A temporary tax cut intended to help Ontario residents save money at the pump will be extended for a year, the province’s premier announced Sunday.
Doug Ford said his government intends to introduce legislation that would leave in place the tax relief that reduced gasoline prices by 5.7 cents per liter until the end of 2023. The reduction came in effective July 1 and was originally scheduled to expire December 1. 31.
“We know every dollar counts,” Ford said, speaking at a west Toronto gas station. “And this gas tax reduction is another way to save money for Ontario households.”
Ford cited inflation and global economic uncertainty as reasons for the extension, which will also maintain a 5.3 cent per liter reduction in the price of diesel fuel.
Ford estimated that the tax breaks would save households an average of $195 over the entire 18 months of price cuts.
The provincial gasoline and diesel tax rate will remain at 9 cents per liter until the end of 2023.
The tax cut bill is due Monday along with the province’s fall economic statement.
In a statement, Ontario NDP Interim Leader Peter Tabuns criticized the move, saying it would “leave people in trouble.”
“Ontarians are being crushed by skyrocketing cost of groceries, housing and utility bills, and they need more help,” Tabuns said. “We should restore and extend real rent control. We should double welfare rates. We should be helping people reduce their natural gas bills. We should go after the greedy corporations that use the cover of inflation to rip people off.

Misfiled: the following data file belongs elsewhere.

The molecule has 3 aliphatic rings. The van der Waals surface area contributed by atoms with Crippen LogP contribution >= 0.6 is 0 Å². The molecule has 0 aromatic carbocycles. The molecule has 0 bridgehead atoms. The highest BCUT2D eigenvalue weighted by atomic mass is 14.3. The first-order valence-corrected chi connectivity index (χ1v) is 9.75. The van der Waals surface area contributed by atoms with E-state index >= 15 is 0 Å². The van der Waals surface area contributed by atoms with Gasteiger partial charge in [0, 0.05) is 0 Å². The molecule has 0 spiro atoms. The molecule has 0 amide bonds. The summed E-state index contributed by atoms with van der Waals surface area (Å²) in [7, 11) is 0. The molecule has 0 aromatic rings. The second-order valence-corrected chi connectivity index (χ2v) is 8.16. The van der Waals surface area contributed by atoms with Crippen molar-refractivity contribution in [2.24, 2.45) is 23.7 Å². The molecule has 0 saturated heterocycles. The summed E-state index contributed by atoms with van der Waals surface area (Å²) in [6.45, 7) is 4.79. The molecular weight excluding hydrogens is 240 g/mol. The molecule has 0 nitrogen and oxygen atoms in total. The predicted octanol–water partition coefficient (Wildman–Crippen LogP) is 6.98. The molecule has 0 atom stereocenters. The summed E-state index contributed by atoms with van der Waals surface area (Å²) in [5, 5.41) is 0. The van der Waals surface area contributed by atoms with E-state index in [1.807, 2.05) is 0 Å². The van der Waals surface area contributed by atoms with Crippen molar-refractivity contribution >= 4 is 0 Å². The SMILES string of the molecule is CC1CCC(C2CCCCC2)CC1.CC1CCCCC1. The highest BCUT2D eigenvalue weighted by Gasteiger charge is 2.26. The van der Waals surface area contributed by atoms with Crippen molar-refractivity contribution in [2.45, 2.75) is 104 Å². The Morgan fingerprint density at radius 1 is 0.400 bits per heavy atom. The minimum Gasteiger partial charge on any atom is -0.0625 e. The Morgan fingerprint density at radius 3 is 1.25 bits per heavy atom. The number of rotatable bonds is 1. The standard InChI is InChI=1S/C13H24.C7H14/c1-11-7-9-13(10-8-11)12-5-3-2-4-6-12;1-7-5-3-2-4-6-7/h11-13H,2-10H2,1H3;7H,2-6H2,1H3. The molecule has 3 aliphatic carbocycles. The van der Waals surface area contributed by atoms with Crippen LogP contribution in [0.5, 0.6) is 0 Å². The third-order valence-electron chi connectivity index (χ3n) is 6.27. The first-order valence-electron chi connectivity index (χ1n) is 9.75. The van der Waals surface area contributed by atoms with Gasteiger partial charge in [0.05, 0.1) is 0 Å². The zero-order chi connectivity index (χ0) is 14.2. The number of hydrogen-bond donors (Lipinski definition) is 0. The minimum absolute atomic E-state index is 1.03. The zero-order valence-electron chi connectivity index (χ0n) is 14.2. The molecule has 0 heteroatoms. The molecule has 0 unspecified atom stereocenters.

Recent findings from Ontario’s financial watchdog suggest the province is in good financial shape.
A report released two weeks ago by the Financial Accountability Office predicts budget surpluses for the foreseeable future.
It forecasts a surplus of $100 million at the end of this fiscal year and a surplus of $8.5 billion in 2027-2028.
Ford disputed those numbers on Sunday.
“It’s a snapshot in time,” he said. “That’s just not accurate.”
Finance Minister Peter Bethlenfalvy announced in September that Ontario ended the last fiscal year with a surplus of $2.1 billion, a far cry from the $33 billion deficit forecast in the budget, thanks to the inflation and a strong economy.